Data Interpretation/Diagnosis: The major and minor CMR diagnostic criteria for arrhythmogenic right ventricular cardiomyopathy/dysplasia (ARVC/D) are utilized according to the current modifications of the Task Force Criteria which represent a working framework to improve the diagnosis and management of this disease [21,22]. For the patients with suspected myocarditis, a combined CMR approach using T2-weighted imaging, early and late gadolinium enhancement was used as reported previously (presence of abnormal LGE), increased myocardial early gadolinium enhancement ratio and regional edema visible on T2-weighted CMR images) [23]. For the patients with possible sarcoidosis, positive findings included- intramyocardial focal zones with increased signal intensity on both T2-weighted and early gadolinium images, focal myocardial thickening and abnormal LGE reflecting accumulation of gadolinium chelates in the myocardium [24].

Statistical Analyses: The associations between presence of LGE on CMR and events recorded by AICD were assessed with the two-sided chi-square test. We also included datasets showing the right ventricular ejection fraction (RVEF). Analyses were performed with the Statistical Analysis System software package, version 9 (SAS Institute Inc., Cary, NC).


Baseline Characteristics

We studied a total of 83 patients who were resuscitated following SCA. In agreement with overall incidence of SCA in general populations, the mean age of presentation was 50±17 years. Patients had preserved left ventricular (left ventricular ejection fraction [LVEF], 56±12) and right ventricular (RVEF, 50±10) functions, except in the ARVC/D subgroup that had reduced RV function (RVEF %, 29±6) (Table 1).

Table 1. Comparison of baseline clinical characteristic and CMR findings in resuscitated patients following SCA.

cardio table 9.1

In this group of resuscitated patients, initial work up did not reveal a clear etiology for SCA. These patients then underwent clinically indicated CMR with LGE.

Major Diagnostic Findings in CMR: CMR with LGE provided important diagnostic information in 41% of the patients with SCA of otherwise unknown etiology. The largest proportion of the patients (N=10, 12%) had LGE in the myocardium, which suggests myocardial fibrosis or scarring. Nine patients (11%) had LGE in well-defined coronary artery territories, with a subendocardial distribution, indicative of ischemia. Myocarditis was reported in 6% of the patients. Other myocardial pathological conditions including ARVD (4%), hypertrophic cardiomyopathy (4%), and other etiologies (4%) attributed to remaining cases.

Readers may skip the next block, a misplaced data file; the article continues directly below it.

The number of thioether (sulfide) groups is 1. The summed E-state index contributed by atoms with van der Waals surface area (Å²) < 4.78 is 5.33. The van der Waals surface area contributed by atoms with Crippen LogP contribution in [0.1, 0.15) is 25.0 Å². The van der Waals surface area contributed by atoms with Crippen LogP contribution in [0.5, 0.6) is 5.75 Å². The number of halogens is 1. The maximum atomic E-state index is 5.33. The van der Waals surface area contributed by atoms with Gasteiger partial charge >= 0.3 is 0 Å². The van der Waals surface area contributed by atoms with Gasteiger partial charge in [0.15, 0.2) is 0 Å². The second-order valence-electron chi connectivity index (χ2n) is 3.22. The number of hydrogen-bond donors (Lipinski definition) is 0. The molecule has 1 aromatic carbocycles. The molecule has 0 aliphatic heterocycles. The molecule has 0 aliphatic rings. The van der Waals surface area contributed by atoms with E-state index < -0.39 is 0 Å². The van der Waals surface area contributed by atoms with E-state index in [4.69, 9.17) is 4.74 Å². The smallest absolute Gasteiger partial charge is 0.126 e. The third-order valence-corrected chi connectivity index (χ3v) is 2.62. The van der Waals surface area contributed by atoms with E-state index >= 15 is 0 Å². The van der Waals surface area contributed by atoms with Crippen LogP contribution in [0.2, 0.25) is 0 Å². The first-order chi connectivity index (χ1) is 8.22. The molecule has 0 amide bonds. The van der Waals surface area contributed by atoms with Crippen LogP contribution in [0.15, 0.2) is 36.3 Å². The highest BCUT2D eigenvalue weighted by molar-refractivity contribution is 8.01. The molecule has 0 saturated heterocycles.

Follow-up of AICD Events: Of these 83 resuscitated patients, 63 received AICD for the secondary prevention of SCA. Remaining 20 patients either did not qualify or declined the procedure. Of the 63 patients in AICD subgroup, no follow up data could be obtained from 13 patients. Only 50 patients had documented AICD interrogation studies. The significant AICD events were considered as appropriate AICD discharge due to ventricular fibrillation or ventricular tachycardia (3 patients had non-sustained ventricular tachycardia). Within a follow-up period of 1 to 4 years (median, 2 years), 16 of the 24 patients with ≥1 major diagnostic findings in CMR had a sensitivity of 67% to develop a significant AICD event. Since the presenting etiologies were diverse, the major findings discovered by CMR were arbitrarily presented as ≥1 major diagnostic findings (Table 2). The diagnostic criteria represents the different pathological conditions found in our retrospective study, including, focal fibrosis (visualized by LGE), ARVD (right ventricle dyskinesia and dysfunction), chronic ischemia (subendocardial/transmural fibrosis), etc.

Table 2. Sensitivity, specificity and predictive values of CMR findings to identify ICD events on follow-up.

cardio table 9.2

PPV, positive predictive value; NPV, negative predictive value


The results of this study show an incremental diagnostic utility of CMR in SCA beyond the algorithm established by current guidelines. CMR can be used as a part of non-invasive but comprehensive evaluation of common and potentially life-threatening cardiac arrhythmias. Our results add to the existing body of information on the utility of CMR to identify unknown and potentially reversible myocardial or electrical abnormalities, and to define the prognostic use of CMR for the prediction of AICD events.

CMR methodology is evolving at a rapid pace. Previous small-scale studies and case reports have reported the clinical utility of CMR for the diagnosis of SCA [4,10,25-27]. Among numerous interesting developments in the sensitivity and diagnostic accuracy of CMR, many can be expected to be directly useful for the evaluation of SCA. As hardware and coil technology are improving, image quality and diagnostic yield will be more consistent for small and focal areas of tissue infiltration, inflammation and fibrosis [16,28,29]. Our study highlights the use of CMR not only as an additive comprehensive diagnostic tool, but also as a model and marker to predict the clinical outcomes resulting from the initial myocardial pathology identified by CMR.